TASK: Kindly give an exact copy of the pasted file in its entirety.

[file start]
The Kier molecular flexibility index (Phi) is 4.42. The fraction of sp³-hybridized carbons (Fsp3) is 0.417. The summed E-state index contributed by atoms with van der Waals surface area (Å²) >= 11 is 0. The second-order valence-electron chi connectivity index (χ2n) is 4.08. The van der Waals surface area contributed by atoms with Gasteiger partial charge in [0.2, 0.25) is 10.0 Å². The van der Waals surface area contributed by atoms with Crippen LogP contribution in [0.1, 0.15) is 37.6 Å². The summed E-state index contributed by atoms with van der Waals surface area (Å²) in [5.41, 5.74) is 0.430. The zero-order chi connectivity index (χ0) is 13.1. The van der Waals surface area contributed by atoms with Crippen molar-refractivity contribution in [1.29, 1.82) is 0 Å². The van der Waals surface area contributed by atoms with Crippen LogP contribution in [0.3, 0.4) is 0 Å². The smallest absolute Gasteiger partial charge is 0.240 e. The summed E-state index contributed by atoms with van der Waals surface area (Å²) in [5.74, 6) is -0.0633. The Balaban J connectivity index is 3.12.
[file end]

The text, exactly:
The Kier molecular flexibility index (Phi) is 4.42. The fraction of sp³-hybridized carbons (Fsp3) is 0.417. The summed E-state index contributed by atoms with van der Waals surface area (Å²) >= 11 is 0. The second-order valence-electron chi connectivity index (χ2n) is 4.08. The van der Waals surface area contributed by atoms with Gasteiger partial charge in [0.2, 0.25) is 10.0 Å². The van der Waals surface area contributed by atoms with Crippen LogP contribution in [0.1, 0.15) is 37.6 Å². The summed E-state index contributed by atoms with van der Waals surface area (Å²) in [5.41, 5.74) is 0.430. The zero-order chi connectivity index (χ0) is 13.1. The van der Waals surface area contributed by atoms with Crippen molar-refractivity contribution in [1.29, 1.82) is 0 Å². The van der Waals surface area contributed by atoms with Crippen LogP contribution in [0.3, 0.4) is 0 Å². The smallest absolute Gasteiger partial charge is 0.240 e. The summed E-state index contributed by atoms with van der Waals surface area (Å²) in [5.74, 6) is -0.0633. The Balaban J connectivity index is 3.12.